How PGA Golf-Club Limits Relate to Mary Jo White: Opening LineC. Thompson
Mary Jo White’s announcement yesterday that high-frequency trading, dark pools and the industry around the avant-garde in market structure are now officially under review brought us some sports analogies.
The PGA tour sets a limit of 14 clubs in the bag.
Nascar and other racing classes require restrictor plates at some tracks.
You can’t compete in the Tour de France with a motorcycle.
Getting the theme?
Before he was scrambled back to the newsroom yesterday to handle White’s announcement, market structure team leader Nick Baker was at the Trading Show in Chicago, where outfits were hawking the figurative equivalent of golf bags with concealed pockets, fake intake manifolds and one of those bikes people thought Fabian Cancellara was riding a few years ago.
The conference had “a room full of vendors selling gear for the speed-of-light era,” Baker told us in a memo. He noted especially Spectracom, which helps traders synchronize clocks with a precision of about 15 nanoseconds, and Cielo Networks, touting its gear for microwave towers that can receive and then relay your cross-country trading in 170 nanoseconds. Then he asked us, “Do you know what a nanosecond is? Can you really grasp it?”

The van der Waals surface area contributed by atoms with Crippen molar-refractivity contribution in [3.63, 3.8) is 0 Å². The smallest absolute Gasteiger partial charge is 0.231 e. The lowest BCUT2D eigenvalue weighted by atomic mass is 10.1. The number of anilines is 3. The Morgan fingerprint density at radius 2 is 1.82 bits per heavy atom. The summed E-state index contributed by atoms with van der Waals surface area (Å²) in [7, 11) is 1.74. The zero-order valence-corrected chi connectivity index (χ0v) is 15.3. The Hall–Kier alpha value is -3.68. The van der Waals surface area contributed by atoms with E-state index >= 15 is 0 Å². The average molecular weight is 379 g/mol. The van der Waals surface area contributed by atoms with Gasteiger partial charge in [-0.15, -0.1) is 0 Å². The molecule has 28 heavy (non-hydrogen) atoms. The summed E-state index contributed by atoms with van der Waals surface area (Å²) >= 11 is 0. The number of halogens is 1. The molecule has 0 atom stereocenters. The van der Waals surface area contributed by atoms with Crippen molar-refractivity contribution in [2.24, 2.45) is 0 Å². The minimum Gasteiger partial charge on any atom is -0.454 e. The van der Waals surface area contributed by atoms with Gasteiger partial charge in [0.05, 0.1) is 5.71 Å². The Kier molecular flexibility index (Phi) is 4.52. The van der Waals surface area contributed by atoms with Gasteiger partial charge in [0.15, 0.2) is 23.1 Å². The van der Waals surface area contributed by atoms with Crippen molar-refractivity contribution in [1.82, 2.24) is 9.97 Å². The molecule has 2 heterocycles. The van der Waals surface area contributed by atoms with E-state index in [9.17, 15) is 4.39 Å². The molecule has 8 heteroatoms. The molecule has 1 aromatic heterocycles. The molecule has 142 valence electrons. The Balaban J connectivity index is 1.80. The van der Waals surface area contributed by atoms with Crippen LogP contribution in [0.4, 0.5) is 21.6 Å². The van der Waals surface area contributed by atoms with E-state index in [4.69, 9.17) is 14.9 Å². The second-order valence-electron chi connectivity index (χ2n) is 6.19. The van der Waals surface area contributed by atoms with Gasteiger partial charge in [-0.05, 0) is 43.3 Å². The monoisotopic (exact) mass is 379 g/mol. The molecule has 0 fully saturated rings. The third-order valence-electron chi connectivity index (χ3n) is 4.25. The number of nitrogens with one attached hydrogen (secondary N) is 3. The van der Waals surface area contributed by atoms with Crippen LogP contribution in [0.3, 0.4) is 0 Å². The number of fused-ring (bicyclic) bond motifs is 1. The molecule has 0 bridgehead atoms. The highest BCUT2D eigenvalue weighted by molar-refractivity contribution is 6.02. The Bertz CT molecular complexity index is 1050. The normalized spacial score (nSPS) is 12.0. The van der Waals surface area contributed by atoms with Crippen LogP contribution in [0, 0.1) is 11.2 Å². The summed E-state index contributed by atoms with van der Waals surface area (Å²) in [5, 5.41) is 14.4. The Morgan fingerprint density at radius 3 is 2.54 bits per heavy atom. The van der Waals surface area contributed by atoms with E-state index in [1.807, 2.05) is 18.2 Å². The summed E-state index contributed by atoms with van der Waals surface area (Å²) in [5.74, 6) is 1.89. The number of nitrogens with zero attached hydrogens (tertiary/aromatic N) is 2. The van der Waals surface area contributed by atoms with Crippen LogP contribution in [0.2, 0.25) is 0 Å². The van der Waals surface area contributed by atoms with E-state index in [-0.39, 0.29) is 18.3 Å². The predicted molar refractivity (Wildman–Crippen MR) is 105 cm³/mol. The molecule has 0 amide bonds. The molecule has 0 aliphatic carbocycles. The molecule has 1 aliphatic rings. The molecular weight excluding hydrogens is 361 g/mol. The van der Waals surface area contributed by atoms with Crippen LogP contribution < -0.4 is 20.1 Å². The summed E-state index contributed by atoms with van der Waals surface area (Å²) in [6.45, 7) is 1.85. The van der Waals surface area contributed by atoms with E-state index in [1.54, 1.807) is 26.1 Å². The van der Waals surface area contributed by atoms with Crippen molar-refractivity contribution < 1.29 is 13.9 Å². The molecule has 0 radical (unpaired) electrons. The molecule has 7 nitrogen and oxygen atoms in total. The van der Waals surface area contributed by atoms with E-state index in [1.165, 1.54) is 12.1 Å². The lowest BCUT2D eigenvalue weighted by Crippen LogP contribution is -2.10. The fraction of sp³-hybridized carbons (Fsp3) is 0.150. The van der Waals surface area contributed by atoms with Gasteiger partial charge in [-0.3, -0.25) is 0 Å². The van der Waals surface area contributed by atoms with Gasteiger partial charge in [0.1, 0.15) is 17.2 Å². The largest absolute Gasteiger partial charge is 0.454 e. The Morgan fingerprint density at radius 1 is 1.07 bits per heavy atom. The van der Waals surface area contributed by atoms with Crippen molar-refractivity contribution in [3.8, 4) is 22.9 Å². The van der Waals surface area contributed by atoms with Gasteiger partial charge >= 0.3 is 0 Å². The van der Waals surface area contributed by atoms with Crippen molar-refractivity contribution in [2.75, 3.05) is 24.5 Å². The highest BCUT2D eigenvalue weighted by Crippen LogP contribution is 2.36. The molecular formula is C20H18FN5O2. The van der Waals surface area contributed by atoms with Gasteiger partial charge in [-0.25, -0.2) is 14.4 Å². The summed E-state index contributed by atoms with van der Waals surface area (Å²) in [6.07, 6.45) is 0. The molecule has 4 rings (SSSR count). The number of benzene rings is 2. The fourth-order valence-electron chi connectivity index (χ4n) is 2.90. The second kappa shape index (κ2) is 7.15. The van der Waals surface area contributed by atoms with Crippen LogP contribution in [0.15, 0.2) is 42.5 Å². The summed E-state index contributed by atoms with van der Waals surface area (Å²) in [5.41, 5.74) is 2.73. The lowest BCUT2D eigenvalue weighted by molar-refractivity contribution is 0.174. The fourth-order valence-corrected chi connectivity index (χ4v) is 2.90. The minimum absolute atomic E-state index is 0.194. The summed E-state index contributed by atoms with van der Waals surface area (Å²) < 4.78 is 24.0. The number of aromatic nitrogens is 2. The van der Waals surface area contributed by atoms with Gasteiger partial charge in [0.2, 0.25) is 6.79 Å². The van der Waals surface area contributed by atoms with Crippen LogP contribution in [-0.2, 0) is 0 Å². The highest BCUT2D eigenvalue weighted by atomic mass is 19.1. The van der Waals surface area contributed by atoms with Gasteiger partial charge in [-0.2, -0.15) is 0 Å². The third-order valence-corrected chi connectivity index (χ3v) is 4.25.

No, we can’t. But the SEC is starting to.
There’s still some “squishiness” to what White is laying out ahead, he says. “But it feels more tangible than some of the previous announcements that have come from the SEC. So it does feel stronger, which I think maybe surprised some people.”
It’s not the technology she’s targeting, it’s the fairness of how it’s used. And she picked the right audience, the Sandler O’Neill & Partners Global Exchange and Brokerage Conference.
“The event is for exchange leaders to speak, so you can’t assemble a much more relevant crowd than that,” Baker says.
The monthly jobs report comes at 8:30 a.m. EDT, and the economists are forecasting a gain of 215,000. If they’re right, or even roughly half-right, total employment would be back above the peak of 138.4 million in January 2008, just before, well, you know. Payrolls totaled 138.3 million in April, Victoria Stilwell reports today. We’ll also get consumer credit figures at 3 p.m.